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Trans World to Grow Video at Wherehouse

20 Dec, 2003 By: Erik Gruenwedel

Financially troubled Wherehouse in 2004 will add more VHS and DVD to its product mix as the 112-store chain attempts to resurrect its fortunes.

In addition, three key Wherehouse executives have been retained by parent company Trans World Entertainment, which acquired the bankrupt 148-store Carson, Calif.-based chain in October for $35.6 million in cash and $5 million in assumed debt. Trans World has since shuttered 36 non-performing stores.

“We are planning on letting [Wherehouse] keep [its] identity,” said Fred Fox, EVP of merchandising and marketing at Albany, N.Y.-based Trans World. “Obviously, we've got a lot of work to do to determine what long-term strategy is relevant to the brand.”

As part of ongoing restructuring, the purchasing and allocation functions for all Wherehouse inventory, with the exception of music and used product, will relocate to Albany. The other responsibilities will be managed in Carson.

In the short term, purchasing and allocations of video game product will be handled in New York.

“Eventually it will go [to Carson] as well,” said Fox.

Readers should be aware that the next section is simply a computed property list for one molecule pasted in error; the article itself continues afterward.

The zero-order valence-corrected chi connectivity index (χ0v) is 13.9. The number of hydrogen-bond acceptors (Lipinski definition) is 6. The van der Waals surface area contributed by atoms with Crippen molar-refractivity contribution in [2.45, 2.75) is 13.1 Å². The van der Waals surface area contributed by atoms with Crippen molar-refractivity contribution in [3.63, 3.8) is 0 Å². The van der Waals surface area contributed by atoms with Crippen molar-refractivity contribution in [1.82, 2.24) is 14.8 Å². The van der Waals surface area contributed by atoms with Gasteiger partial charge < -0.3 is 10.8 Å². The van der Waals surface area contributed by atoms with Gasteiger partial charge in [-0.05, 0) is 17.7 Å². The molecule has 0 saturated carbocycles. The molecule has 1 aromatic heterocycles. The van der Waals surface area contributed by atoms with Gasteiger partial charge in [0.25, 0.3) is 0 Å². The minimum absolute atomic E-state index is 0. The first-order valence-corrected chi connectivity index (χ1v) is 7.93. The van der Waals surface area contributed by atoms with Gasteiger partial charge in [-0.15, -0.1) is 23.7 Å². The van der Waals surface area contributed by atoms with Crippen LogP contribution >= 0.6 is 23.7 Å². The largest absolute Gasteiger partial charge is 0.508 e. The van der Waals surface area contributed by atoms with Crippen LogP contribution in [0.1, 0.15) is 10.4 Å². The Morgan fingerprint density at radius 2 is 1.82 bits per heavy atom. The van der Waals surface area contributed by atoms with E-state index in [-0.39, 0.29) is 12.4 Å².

Trans World, which lost $6.5 million on sales of $268.5 million in the third quarter ended Nov.1, had increased quarterly same-store sales by 5 percent compared with the same period last year.

Kevin Milligan, former head of music and video purchasing at Wherehouse, has been named VP of West Coast operations. Joining Milligan in Carson are music executives Violet Brown and Isabelle Salazar.

Trans World's portfolio, which includes FYE (For Your Entertainment), Coconuts Music & Movies, Strawberries Music & Movies, Spec's Music, Planet Music, and Saturday Matinee outlets, carries about 60 percent music and 40 percent videos and games. Wherehouse stores stock 80/20 percent music and video/video games.

“The prior management didn't have the resources or the inclination to grow the video business, which has been increasing [throughout Trans World's businesses] over the last two years in heavy double-digit increases,” Fox said.

“I think you will see a fairly significant shift [in product focus],” he said. “I've deployed a gross-margin-return-on-investment analysis on every inch of every [Wherehouse] store. While music has a higher margin, if [video] will turn faster, it can certainly win that game.”

Wherehouse also has employed a strategy to help stores in select markets better reflect the music and movie consumption habits of the local demographic, Fox said.

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